Up-to-the-minute advice, information, resources, and, on occasion, commentary on federal and New Jersey state income taxes, and the various New Jersey property tax rebate programs, and insights and observations on tax policy and professional tax practice, by 40-year veteran tax professional Robert D Flach.
As happens every year, according to a note on the New Jersey
Division of Taxation website, the – “Filing
deadline for 2016 Senior Freeze (PTR) Applications extended to October 18, 2017”.
Each year the application packages for the State of New
Jersey’s “Property Tax Reimbursement” (PTR) program for senior and disabled
homeowners, sent out at the end of February, states the filing deadline is June
1st.And each year as this
deadline approaches it is extended until at least mid-October.
You might ask, “Why not just make the deadline mid-October
upfront?”It seems, according to fellow
tax pro John Kelly, a former NJDOT employee, the June 1st deadline
is statutory – it is written in the bill that created the program.So to make mid-October the official annual
filing deadline the state legislature would have to pass an amendment to the
I do not actually prepare the PTR application, but I do
assist qualifying existing clients with it by providing the income information
from their tax return and explaining the filing process.While I do not have the time to deal with the
PTR during the tax-filing season, I do fill in the income page of the
application for clients in May.
Even though the deadline has been extended each year, making
the June 1st deadline basically meaningless, I fear that one year
the State will fool us by not
extending the deadline and therefore screwing seniors and the disabled to be
able to keep more money in the Treasury for the politicians in Trenton to waste
on pork and entitlements (for politicians).
While the application lists the income threshold as in
excess of $80,000, in addition to extending the deadline each year the State
also reduces the income threshold for the filing year to $70,000 at the end of
June to balance the budget, screwing many seniors and disabled homeowners out
of a check.No word yet whether or not
this will again happen with the 2016 PTR application – but I would not be
surprised if it does.
Fortunately qualified homeowners with incomes between
$70,000 and the stated threshold do not lose their “base year” and remain in
A point of information – all income is included in
calculating the income threshold, including gross Social Security benefits and
tax-exempt municipal interest and dividends.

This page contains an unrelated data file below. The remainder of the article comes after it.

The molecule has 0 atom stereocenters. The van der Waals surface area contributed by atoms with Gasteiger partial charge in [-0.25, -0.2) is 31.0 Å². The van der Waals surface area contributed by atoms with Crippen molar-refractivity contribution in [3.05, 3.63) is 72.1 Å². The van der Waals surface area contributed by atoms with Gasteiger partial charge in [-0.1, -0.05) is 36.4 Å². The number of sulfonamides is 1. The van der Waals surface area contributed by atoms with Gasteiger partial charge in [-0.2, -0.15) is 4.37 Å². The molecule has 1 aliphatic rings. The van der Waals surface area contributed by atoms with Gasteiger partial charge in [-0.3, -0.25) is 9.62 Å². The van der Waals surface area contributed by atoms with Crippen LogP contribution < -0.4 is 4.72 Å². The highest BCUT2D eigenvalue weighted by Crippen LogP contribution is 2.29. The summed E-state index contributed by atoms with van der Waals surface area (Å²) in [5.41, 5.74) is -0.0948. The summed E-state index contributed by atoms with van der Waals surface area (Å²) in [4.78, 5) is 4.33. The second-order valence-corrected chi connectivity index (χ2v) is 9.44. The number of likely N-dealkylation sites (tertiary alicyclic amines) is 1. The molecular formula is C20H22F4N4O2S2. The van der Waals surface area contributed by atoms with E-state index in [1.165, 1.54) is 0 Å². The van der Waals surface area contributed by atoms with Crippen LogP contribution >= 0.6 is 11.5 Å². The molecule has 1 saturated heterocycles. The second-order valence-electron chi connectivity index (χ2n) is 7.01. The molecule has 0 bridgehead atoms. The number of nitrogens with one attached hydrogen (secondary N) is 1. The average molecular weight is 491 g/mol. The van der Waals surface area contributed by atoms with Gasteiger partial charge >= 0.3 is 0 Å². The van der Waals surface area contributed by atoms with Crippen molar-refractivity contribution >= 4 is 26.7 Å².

* A very sad day in
the tax blogosphere.In THE ROTH AND
COMPANY TAX UPDATE BLOG’s “Last Post” on Friday June 2th author Joe Kristan
told us –
“Since I started blogging here around 2002, I
have had a great time. As we begin a new adventure, I will need to spend extra
time working to make our transition successful, so it’s time to bring the Tax
Update to a close.”
In an online
interview with Joe years ago he told me -
“I blog because I enjoy it, and because I
think it is good for me professionally.I have long started my day reading the tax news, so it wasn't a big leap
to start commenting about it.I think it
helps keep me sharp, and it helps me stay current on the ideas and issues out
there.And, of course, there's the
glamour, fan adulation and women.Well,
ok, none of those things, but there should be.”
I have enjoyed
Joe’s blog posts over the years, and lately used the “Tax Roundups” as my daily
source of tax BUZZ.I especially enjoyed
our occasional online debates and discussions, always respectful, on issues of
importance to tax professionals, and I thank Joe for his continued support of THE
WANDERING TAX PRO over the years.
The blog’s great
information and Joe’s expert commentary and his sense of humor will truly be
“While the move to overhaul the tax system
under the Trump administration’s tax reform proposal and the House GOP
Blueprint may aim to greatly simplify taxes, it won’t mean there will be any
less work for tax preparers.”
Here is what I have
said about why a tax pro wants tax simplification –
“Some people may wonder why a tax
professional is calling for a simpler tax system. Does not each new tax law,
and each complexity added to the code, put money in our pockets? Is not a more
confusing Tax Code better for business?
I believe that a much simpler tax system would not hurt
our business. I sincerely believe that if I did nothing but 1040As all day
during the tax season, I would make more money, experience less agita, and substantially
reduce the number of extensions needed.
Most clients would not decide to do their own returns
if the tax system was simplified; they would continue to come to us.Most taxpayers who use a tax professional
simply don’t want to be bothered with the task of preparing their tax return,
and want to make sure they do not miss anything.”
And even with a
simpler Tax Code taxpayers will still need us to prepare Schedules C, D, E, and
Fellow tax pros, do
As for the
likelihood of substantial tax reform being passed this year – normally,
considering the fact that the Republicans control both houses, I would expect
this to happen, but when you factor in the current nut job in the White House I